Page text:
The World the Game Theorists Made
The World the Game Theorists Made seeks to explain the ascendency of game theory, focusing on the poorly understood period between the publication of John von Neumann and Oscar Morgenstern’s seminal Theory of Games and Economic Behavior in 1944 and the theory’s revival in economics in the 1980s. Drawing on a diverse collection of institutional archives, personal correspondence and papers, and interviews, Paul Erickson shows how game theory offered social scientists, biologists, military strategists, and others a common, flexible language that could facilitate wide-ranging thought and debate on some of the most critical issues of the day.
Chapter 2. Acts of Mathematical Creation
Chapter 3. From “Military Worth” to Mathematical Programming
Chapter 4. Game Theory and Practice in the Postwar Human Sciences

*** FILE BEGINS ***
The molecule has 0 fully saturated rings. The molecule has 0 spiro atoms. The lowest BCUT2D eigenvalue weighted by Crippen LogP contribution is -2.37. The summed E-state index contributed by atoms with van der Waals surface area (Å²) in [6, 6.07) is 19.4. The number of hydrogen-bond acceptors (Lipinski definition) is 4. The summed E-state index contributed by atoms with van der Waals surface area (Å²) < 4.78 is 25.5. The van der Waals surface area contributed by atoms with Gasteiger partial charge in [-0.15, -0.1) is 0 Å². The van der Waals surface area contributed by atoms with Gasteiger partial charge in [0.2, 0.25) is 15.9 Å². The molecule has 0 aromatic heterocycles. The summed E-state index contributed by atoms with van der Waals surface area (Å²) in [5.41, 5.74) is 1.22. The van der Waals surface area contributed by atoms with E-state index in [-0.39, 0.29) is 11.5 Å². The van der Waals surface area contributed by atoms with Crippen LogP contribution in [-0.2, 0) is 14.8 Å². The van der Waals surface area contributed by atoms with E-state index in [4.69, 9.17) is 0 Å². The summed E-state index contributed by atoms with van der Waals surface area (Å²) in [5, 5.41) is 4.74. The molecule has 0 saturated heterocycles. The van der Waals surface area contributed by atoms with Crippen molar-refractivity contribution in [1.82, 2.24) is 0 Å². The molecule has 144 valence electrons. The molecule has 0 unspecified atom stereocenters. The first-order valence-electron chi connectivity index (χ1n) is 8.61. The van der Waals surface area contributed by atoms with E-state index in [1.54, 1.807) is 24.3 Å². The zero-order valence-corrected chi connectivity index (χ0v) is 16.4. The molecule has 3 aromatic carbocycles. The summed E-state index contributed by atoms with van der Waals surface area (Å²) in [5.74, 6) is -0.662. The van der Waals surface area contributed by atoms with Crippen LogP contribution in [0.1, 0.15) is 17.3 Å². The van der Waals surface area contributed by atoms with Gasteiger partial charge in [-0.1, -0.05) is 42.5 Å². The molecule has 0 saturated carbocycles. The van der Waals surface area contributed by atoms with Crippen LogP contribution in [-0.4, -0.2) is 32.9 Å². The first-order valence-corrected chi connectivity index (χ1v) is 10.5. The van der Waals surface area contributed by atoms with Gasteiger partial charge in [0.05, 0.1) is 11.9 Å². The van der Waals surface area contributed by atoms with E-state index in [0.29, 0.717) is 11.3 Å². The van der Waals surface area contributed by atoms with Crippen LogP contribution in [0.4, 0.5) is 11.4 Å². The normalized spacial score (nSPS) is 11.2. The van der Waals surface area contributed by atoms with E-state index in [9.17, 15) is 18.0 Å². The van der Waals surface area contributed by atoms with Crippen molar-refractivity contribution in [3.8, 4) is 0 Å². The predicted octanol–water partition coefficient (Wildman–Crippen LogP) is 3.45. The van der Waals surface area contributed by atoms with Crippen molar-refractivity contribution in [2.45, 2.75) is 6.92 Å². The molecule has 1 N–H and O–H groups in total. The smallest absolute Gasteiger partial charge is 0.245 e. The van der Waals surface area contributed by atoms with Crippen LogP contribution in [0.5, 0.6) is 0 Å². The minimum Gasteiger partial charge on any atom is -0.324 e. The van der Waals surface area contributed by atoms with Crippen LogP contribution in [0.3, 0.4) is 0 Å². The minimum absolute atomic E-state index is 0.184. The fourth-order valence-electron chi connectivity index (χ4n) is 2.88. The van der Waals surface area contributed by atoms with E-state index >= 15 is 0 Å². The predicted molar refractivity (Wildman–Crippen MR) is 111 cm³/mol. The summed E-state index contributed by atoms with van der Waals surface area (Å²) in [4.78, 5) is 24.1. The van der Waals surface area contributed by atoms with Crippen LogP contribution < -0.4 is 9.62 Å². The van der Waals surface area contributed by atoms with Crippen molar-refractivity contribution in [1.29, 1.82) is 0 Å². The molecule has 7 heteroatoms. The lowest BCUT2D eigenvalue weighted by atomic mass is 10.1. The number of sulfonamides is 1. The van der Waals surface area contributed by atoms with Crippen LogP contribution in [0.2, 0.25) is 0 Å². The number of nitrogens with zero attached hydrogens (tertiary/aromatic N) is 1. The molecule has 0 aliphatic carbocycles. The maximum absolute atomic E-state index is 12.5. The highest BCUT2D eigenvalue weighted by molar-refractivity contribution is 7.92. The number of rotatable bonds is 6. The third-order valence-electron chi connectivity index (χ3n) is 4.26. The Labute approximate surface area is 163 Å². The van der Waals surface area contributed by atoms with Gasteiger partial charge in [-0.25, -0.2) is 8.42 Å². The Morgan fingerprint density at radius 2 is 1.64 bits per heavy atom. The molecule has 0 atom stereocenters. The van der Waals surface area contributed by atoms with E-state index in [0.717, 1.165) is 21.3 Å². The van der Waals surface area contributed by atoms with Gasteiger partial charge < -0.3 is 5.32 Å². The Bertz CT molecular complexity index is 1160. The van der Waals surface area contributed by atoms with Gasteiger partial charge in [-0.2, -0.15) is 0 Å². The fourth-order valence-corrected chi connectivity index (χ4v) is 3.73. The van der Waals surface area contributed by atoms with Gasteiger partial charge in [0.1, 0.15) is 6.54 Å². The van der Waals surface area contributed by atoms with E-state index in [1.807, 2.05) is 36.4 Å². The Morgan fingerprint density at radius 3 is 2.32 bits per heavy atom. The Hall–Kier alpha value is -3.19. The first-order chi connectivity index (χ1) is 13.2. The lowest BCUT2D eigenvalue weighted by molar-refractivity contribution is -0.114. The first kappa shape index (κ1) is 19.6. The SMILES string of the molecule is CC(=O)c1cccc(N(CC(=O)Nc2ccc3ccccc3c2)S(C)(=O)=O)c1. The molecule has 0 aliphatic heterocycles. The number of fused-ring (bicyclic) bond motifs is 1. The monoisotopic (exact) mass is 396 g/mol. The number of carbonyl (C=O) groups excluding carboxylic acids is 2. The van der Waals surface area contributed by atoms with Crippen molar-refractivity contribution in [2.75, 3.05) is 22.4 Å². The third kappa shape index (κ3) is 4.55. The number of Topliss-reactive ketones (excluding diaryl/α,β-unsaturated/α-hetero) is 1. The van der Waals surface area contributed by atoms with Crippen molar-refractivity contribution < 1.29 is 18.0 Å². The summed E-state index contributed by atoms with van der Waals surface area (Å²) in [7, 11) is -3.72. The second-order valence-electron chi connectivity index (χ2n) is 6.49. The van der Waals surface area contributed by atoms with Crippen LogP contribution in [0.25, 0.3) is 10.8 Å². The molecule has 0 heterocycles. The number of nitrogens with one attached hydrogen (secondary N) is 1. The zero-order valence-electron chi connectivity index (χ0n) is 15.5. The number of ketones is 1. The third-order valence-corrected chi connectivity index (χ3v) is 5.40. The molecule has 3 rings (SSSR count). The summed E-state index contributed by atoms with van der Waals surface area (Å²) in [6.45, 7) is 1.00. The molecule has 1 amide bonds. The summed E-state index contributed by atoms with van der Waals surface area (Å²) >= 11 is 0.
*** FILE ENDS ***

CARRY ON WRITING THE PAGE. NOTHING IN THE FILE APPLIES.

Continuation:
Chapter 5. The Brain and the Bomb
Chapter 6. Game Theory without Rationality
Chapter 7. Dreams of a Final Theory
"In this deeply researched and readable book, historian Erickson chronicles the passage of game theory from mathematical economics to arms-control theory to evolutionary biology, and back to economics. Until now, there has been remarkably little written about the history of game theory since its creation in 1944...Erickson brings a distinctive voice to the material. The book will edify and surprise even specialists, let alone the rest of us, who have to live in a world created by game theorists whether or not we can articulate the pay-offs in the matrix."